Measles, Tuberculosis Vaccines Could ‘Flatten the COVID-19 Curve’
Researchers at Weill Cornell Medicine and the University of Oxford announced on January 10, 2022, their new study shows that common vaccines could help reduce the health burden of the COVID-19 pandemic.
A peer-reviewed study published in the Proceedings of the National Academy of Sciences crystallizes decades of evidence suggesting that the generalized immune-boosting properties of many vaccines can cross-protect people against multiple pathogens.
While these researchers did not specify particular vaccines, they chose values for cross-protection consistent with data from earlier studies on measles, influenza, tuberculosis, and other immunizations.
Their model found that an unrelated vaccine providing just 5% protection against serious COVID-19 would have produced a substantial reduction in caseloads and hospital usage.
"We know that unrelated vaccines have these heterologous effects, and a reasonable person could tell you that if you used them during a pandemic, it would benefit," said Dr. Nathaniel Hupert, an associate professor of population health sciences at Weill Cornell Medicine and lead study author, wrote in a press release issued on January 10, 2022.
“This modeling study shows the potential power of all vaccines in keeping the immunological system primed and healthy, and reinforces the need for everyone to keep their vaccination history up to date, particularly during a pandemic.”
However, it wasn't clear how much such an intervention would actually help.
Using the winter 2020-21 COVID-19 wave that struck the U.S., the investigators modeled the likely effects of a non-COVID-19 vaccine intervention at different times and targeting diverse populations.
The research team used the COVID-19 International Modeling Consortium (CoMo) system to address those questions, a sophisticated computer modeling platform they'd built in response to the pandemic.
"If you have a model that can be customized to a particular place and time in the context of an outbreak, you can start to experiment with different conditions of population immunity and see how things might have played out," Dr. Hupert added.
"Surprisingly, we found a couple of really interesting emergent results from what we put in the mix," Dr. Hupert said.
While COVID-19 severity correlates tightly with age, an experimental scenario that modeled vaccinating everyone over the age of 20 was more effective than strategies targeting only the elderly.
That could be because younger people tend to have more social contacts across age groups, making them more likely to spread the virus to more vulnerable populations.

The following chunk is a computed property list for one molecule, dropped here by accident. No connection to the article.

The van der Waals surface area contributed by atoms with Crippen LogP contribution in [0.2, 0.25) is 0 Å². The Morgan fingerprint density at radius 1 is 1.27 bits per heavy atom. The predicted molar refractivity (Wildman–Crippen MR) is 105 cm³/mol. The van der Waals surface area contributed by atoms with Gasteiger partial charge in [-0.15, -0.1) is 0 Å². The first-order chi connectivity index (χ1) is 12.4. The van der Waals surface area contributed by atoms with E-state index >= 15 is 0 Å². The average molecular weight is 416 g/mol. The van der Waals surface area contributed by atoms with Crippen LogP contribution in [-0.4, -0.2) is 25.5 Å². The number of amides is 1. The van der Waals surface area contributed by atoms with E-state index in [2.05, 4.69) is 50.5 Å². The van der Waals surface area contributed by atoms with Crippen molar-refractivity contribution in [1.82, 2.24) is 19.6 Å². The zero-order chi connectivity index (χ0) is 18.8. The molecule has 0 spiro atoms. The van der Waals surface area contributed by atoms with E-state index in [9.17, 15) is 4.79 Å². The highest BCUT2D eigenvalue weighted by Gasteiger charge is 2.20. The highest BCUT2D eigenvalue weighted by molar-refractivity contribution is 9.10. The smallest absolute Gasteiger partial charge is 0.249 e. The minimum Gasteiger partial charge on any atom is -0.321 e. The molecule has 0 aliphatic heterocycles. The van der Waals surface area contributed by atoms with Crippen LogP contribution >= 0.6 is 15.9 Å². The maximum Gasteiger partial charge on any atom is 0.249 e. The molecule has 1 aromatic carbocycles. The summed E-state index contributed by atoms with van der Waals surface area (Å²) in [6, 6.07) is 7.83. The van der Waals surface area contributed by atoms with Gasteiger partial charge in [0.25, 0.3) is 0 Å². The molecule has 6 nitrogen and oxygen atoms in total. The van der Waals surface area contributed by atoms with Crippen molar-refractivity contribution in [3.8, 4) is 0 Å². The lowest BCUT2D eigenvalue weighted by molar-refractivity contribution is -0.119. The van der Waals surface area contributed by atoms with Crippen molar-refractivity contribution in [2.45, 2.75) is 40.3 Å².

The timing of the vaccinations also mattered, with delivery during the rising phase of the wave of infections having the most significant impact.
Some of the best-studied heterologous vaccine actions are from “off-target effects” from the Bacillus Calmette–Guérin (BCG) vaccine.
Epidemiological evidence, including several randomized controlled trials (RCTs), has assessed the effect of BCG vaccination on reducing neonatal mortality. For example, in Guinea-Bissau, two RCTs of BCG given to low weight neonates showed a reduction in neonatal mortality after BCG, mainly because of fewer cases of neonatal sepsis, respiratory infection, and fever.
A meta-analysis of three RCTs of BCG-Denmark showed a reduction in a mortality rate of 38% at 28 days of life; marked reductions in mortality were also seen within three days after vaccination and at 12 months of age.
Interestingly, a BCG vaccination before influenza vaccination can boost influenza-specific immunity.
Because of the nonspecific benefits of BCG vaccination, a phase III trial called “ACTIVATE-2” assessed whether BCG could protect against COVID-19 in the elderly; prepublication findings suggest a 68% risk reduction for total COVID-19 clinical and microbiological diagnoses.
A separate study showed that a history of BCG vaccination was associated with a decreased SARS-CoV-2 seroprevalence across a diverse cohort of healthcare workers and reduced COVID-19 symptoms.
The magnitude of protective effect against the symptomatic disease was similar in both studies: a reported range of 10 to 30% reduction in all respiratory infections in the former and a 34.5% reduction in the self-reported diagnosis of COVID-19 in the latter.
‘These results may be generalizable beyond COVID-19 and the US to indicate how even minimally effective heterologous immunization campaigns could reduce the burden of future viral pandemics,’ wrote these Weill Corneil Medicine researchers.
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- Flu Shots, Measles Vaccines Could Also Help "Flatten the Curve" for COVID-19
- Heterologous vaccination interventions to reduce pandemic morbidity and mortality: Modeling the US winter 2020 COVID-19 wave
- ACTIVATE-2: A DOUBLE-BLIND RANDOMIZED TRIAL OF BCG VACCINATION AGAINST COVID19 IN INDIVIDUALS AT RISK
- Bacille Calmette-Guerin (BCG) Vaccine